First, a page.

Inclusive writing in real time

Witty Works

Editors and copywriters often unconsciously use terms that exclude or offend certain groups of people. To avoid this, a Swiss start-up has developed a correction aid that recognises such terms in real time.

A report by McKinsey from 2020 shows that the diversity of management teams is positively correlated with companies' financial performance. According to the report, companies with a particularly high quota of women outperform companies with fewer women in management. The difference is even greater in companies that are more ethnically and culturally diverse.

Inclusion and diversity start with language

The Zurich-based start-up Witty Works was founded 2018 by Nadia Fischer and Kahwe Smith in order to help companies ensure that their communication is inclusive. Their solution works like an automatic spelling correction: once installed as an add-on on an internet browser, the software uses artificial intelligence and computational linguistics to automatically check whether a text contains stereotypical terms. If this is the case, it suggests more inclusive alternatives.

Witty Works sujet

More than just gendering

Inclusive language is involves more than gender mainstreaming. The programme therefore identifies not only gender-based discriminatory language, but also language that discriminates in terms of ethnic background, skin colour, sexual identity and orientation, physical and mental abilities, age, socio-economic differences or religious beliefs.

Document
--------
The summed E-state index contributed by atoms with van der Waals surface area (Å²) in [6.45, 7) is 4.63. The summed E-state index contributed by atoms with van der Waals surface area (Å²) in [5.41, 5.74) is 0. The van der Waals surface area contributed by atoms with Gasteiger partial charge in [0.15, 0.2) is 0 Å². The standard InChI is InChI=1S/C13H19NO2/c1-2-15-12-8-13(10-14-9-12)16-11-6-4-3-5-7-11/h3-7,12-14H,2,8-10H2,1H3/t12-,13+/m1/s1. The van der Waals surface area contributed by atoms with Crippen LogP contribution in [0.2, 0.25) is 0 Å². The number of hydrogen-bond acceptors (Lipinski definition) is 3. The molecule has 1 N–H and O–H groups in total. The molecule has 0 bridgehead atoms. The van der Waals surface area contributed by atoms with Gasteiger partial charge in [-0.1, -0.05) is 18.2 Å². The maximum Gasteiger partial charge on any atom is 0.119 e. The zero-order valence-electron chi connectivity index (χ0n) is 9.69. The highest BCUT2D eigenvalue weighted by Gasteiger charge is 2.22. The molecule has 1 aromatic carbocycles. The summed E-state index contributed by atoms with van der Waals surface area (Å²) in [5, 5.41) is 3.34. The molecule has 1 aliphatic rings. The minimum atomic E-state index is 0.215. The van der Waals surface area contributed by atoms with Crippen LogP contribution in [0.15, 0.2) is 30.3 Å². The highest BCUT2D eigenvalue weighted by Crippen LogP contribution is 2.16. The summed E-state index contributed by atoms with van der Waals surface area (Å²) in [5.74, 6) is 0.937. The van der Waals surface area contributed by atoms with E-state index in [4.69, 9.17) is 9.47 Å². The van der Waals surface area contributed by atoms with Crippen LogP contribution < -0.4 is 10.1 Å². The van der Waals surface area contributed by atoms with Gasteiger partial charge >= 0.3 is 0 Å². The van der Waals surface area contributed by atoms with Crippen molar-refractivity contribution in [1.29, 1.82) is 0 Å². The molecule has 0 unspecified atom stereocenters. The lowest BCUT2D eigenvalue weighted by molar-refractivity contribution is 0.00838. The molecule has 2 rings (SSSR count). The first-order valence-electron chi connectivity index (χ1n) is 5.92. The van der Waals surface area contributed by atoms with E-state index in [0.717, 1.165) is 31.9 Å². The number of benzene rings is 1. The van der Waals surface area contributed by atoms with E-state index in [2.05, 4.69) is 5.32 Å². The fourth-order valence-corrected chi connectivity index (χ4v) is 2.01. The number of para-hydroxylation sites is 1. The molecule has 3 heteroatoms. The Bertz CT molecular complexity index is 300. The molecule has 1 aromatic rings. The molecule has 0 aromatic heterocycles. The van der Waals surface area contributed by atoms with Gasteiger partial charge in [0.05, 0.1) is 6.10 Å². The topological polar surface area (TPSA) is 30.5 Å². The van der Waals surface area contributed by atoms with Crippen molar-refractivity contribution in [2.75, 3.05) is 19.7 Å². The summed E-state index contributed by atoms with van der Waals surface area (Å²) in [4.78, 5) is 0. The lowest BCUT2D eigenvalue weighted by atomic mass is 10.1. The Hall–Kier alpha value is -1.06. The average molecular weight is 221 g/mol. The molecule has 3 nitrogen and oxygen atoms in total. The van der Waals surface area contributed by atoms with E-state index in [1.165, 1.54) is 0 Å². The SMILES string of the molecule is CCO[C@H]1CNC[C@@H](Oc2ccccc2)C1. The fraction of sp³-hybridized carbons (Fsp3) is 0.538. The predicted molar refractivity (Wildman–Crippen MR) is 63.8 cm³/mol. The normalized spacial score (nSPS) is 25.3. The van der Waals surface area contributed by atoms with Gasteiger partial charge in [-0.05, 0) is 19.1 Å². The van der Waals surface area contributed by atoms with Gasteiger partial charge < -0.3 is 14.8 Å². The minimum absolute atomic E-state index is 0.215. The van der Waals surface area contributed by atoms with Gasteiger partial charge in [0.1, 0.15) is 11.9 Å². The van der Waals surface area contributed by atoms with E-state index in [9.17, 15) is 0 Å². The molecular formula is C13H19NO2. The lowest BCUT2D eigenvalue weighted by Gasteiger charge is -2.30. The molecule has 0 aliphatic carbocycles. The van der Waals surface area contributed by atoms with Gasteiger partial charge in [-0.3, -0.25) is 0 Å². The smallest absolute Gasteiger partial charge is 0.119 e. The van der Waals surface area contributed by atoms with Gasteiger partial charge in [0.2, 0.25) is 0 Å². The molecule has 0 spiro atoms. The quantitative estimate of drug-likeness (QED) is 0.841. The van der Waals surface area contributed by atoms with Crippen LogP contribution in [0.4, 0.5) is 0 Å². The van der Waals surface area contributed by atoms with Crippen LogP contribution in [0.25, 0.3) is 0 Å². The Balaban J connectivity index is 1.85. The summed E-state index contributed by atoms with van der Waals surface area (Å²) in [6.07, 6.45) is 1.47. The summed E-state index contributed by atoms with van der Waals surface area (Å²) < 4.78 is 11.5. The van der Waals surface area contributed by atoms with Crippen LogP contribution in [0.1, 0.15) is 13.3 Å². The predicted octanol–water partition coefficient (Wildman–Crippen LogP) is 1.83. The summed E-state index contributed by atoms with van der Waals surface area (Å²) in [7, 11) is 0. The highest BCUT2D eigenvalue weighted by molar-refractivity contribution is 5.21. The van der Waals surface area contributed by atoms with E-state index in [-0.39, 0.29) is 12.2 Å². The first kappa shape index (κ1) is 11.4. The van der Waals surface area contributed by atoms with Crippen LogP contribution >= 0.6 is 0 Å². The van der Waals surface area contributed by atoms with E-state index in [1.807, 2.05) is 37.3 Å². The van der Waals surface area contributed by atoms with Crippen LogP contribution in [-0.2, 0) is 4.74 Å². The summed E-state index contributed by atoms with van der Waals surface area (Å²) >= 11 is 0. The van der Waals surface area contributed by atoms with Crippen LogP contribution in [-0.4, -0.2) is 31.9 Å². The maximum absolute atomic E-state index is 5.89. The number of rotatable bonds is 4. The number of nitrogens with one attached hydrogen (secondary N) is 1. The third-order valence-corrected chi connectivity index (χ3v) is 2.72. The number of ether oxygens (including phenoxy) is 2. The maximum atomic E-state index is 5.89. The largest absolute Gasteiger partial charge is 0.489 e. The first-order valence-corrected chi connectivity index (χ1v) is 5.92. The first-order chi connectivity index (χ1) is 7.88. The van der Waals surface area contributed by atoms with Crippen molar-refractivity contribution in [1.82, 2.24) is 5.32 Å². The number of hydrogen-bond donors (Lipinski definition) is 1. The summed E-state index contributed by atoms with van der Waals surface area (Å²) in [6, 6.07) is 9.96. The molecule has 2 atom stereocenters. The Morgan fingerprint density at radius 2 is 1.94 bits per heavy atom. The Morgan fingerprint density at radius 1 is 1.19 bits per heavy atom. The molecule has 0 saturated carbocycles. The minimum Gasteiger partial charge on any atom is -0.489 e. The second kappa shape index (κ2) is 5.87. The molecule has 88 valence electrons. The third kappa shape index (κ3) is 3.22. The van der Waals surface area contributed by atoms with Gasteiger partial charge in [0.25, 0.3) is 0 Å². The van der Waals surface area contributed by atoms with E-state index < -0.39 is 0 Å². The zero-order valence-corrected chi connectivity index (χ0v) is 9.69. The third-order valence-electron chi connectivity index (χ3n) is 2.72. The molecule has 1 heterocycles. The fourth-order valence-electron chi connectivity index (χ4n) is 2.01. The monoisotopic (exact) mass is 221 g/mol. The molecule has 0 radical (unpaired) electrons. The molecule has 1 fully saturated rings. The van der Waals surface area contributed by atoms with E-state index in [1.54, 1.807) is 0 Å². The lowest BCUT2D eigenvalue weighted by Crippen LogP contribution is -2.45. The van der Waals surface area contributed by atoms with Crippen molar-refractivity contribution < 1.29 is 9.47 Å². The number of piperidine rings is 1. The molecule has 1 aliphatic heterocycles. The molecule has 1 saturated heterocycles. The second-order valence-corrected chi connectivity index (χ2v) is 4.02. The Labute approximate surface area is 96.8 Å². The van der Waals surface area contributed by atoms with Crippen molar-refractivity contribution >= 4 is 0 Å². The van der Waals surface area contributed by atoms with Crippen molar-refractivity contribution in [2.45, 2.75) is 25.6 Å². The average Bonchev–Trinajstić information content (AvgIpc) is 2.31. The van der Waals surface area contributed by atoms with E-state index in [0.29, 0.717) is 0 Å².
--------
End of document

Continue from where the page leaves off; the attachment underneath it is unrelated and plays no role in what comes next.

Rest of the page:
Let's consider an example. Until recently, the use of the term 'blacklisted' to describe a rejection would have raised few eyebrows. In a world where people are described as black or white based on their skin tone, using the word 'black' with a negative association can send an unwanted unconscious signal.

A new framework of inclusive language

Witty Works developed a completely new framework of inclusive language to define what kind of words are analysed. It is based on information from studies conducted by recognised universities in the fields of linguistics, psychology, and behavioural economics. Organisations specialising in the linguistic implications of diversity, as well as numerous Witty Works users, also provided valuable information.

Non-inclusive content is classified into five main categories:

Obvious discrimination

Unconscious bias / stereotypes / stigmatisation


Gendered language

Inclusive language

Witty Works is currently available in English and German. For private individuals, use is free of charge. Thanks to a recent release, a team can customise the rules for inclusive language, making it possible for members to write with the same brand voice.

Website of Witty Works